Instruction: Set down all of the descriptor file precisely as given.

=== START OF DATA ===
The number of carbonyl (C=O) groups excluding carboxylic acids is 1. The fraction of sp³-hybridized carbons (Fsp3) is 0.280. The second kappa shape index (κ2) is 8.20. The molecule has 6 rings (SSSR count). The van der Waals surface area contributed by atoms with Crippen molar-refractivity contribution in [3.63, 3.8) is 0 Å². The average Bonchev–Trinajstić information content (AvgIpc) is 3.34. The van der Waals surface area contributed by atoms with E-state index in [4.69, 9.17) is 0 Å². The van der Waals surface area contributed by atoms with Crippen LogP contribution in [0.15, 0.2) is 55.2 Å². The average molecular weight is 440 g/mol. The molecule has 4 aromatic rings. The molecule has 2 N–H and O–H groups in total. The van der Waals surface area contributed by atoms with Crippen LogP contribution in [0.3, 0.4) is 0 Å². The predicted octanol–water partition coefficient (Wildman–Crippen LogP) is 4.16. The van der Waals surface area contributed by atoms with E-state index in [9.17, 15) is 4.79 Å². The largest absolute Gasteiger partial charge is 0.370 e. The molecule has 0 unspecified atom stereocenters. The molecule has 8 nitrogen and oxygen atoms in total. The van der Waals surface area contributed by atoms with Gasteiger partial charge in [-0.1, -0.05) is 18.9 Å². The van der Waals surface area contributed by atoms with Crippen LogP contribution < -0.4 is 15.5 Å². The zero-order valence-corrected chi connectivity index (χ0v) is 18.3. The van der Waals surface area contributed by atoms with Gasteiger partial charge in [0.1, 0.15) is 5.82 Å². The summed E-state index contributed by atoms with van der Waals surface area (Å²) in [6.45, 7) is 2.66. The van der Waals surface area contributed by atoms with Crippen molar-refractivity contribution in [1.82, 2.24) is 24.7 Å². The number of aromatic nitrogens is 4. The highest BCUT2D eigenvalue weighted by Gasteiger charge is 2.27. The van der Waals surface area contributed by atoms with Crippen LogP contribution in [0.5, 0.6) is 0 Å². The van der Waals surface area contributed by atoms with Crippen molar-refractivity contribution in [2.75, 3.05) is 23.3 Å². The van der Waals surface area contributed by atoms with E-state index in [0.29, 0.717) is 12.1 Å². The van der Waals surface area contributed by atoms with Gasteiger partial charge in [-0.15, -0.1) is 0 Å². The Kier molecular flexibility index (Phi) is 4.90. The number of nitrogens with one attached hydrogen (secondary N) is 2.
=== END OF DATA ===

The number of carbonyl (C=O) groups excluding carboxylic acids is 1. The fraction of sp³-hybridized carbons (Fsp3) is 0.280. The second kappa shape index (κ2) is 8.20. The molecule has 6 rings (SSSR count). The van der Waals surface area contributed by atoms with Crippen molar-refractivity contribution in [3.63, 3.8) is 0 Å². The average Bonchev–Trinajstić information content (AvgIpc) is 3.34. The van der Waals surface area contributed by atoms with E-state index in [4.69, 9.17) is 0 Å². The van der Waals surface area contributed by atoms with Crippen LogP contribution in [0.15, 0.2) is 55.2 Å². The average molecular weight is 440 g/mol. The molecule has 4 aromatic rings. The molecule has 2 N–H and O–H groups in total. The van der Waals surface area contributed by atoms with Crippen LogP contribution in [0.3, 0.4) is 0 Å². The predicted octanol–water partition coefficient (Wildman–Crippen LogP) is 4.16. The van der Waals surface area contributed by atoms with E-state index in [9.17, 15) is 4.79 Å². The largest absolute Gasteiger partial charge is 0.370 e. The molecule has 0 unspecified atom stereocenters. The molecule has 8 nitrogen and oxygen atoms in total. The van der Waals surface area contributed by atoms with Gasteiger partial charge in [-0.1, -0.05) is 18.9 Å². The van der Waals surface area contributed by atoms with Crippen LogP contribution < -0.4 is 15.5 Å². The zero-order valence-corrected chi connectivity index (χ0v) is 18.3. The van der Waals surface area contributed by atoms with Gasteiger partial charge in [0.1, 0.15) is 5.82 Å². The summed E-state index contributed by atoms with van der Waals surface area (Å²) in [6.45, 7) is 2.66. The van der Waals surface area contributed by atoms with Crippen molar-refractivity contribution in [1.82, 2.24) is 24.7 Å². The number of aromatic nitrogens is 4. The highest BCUT2D eigenvalue weighted by Gasteiger charge is 2.27. The van der Waals surface area contributed by atoms with Crippen LogP contribution in [0.5, 0.6) is 0 Å². The van der Waals surface area contributed by atoms with Crippen molar-refractivity contribution in [2.75, 3.05) is 23.3 Å². The van der Waals surface area contributed by atoms with E-state index in [0.29, 0.717) is 12.1 Å². The van der Waals surface area contributed by atoms with Gasteiger partial charge in [-0.15, -0.1) is 0 Å². The Kier molecular flexibility index (Phi) is 4.90. The number of nitrogens with one attached hydrogen (secondary N) is 2.